Saturday, September 17, 2016

History of bottling technology

Around 1500 BC, the Egyptians were the first to create glass bottles by placing molten glass around a core of sand and clay. After this process was completed, the core was removed and the glass cooled.

The earliest bottle and glass making factory in the United States was established in Virginia in 1608.

The technique of carbonation was discovered by Dr Joseph Priestly in the late 1760s, a technique which turned out to be the spur to the creation of commercially manufactured soft drinks.

The glass bottle had begun to replace stoneware to contain wine and beer around the middle of the seventeenth century. The earliest wine bottles were curiously bulbous in shape but as the practice grew of ‘laying down’ wine, the bottles had to take on their familial parallel-side form by about 1750.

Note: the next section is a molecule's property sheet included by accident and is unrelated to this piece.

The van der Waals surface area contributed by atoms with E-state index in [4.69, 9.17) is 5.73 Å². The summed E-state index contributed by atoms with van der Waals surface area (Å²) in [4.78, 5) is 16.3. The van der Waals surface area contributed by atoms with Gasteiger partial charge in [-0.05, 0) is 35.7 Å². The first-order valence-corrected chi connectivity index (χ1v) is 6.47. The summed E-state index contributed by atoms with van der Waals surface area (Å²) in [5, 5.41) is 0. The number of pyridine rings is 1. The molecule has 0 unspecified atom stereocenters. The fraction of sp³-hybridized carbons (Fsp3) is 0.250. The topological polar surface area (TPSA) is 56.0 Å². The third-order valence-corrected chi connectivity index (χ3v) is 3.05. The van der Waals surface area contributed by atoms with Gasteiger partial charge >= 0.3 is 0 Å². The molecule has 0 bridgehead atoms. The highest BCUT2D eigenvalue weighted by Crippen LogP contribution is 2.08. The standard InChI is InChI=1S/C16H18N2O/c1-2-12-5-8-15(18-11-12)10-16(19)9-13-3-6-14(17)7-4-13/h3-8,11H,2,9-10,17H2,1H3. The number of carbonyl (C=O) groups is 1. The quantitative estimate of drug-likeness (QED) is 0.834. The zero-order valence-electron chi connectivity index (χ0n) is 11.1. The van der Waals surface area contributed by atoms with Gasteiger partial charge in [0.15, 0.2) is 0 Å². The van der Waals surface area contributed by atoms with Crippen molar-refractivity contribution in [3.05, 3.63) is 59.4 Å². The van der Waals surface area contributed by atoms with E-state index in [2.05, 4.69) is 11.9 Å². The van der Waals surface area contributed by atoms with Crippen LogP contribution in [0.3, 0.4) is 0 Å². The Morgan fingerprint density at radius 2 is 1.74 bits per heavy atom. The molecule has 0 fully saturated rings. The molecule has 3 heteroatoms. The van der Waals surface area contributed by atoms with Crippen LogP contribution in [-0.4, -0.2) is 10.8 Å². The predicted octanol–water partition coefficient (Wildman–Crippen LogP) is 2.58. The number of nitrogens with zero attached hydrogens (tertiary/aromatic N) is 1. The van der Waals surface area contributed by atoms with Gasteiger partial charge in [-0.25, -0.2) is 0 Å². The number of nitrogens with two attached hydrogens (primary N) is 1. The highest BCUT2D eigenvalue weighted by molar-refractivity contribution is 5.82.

Glass bottling technology came of age in the early 1900s with the development of glassblowing machines. In 1891, Michael J. Owens patented a machine that automatically opened and closed the glass molds used to form bottles.

Bottling technology (including washing, filling, and capping) remained a manual operation in the late 19th century.

The carbonated drink bottling industry in the United States increased from 100 plants in the 1850s to more than 1400 by 1890. In 1915 the first soda pop bottle was introduce by the Coca-Cola Company. A unique shape of a bottle was followed by several other brands.

The first plastic bottle for carbonated beverages was brought forth by Andrew Wyth through the Du Pont Corporation.

Advances in battling technology during the late 19th century largely involved the slow shifts from hand and foot operated machines to power-operated machines. The 1892 patent of the crown cap closure was another important development for beer and soda bottlers.
History of bottling technology
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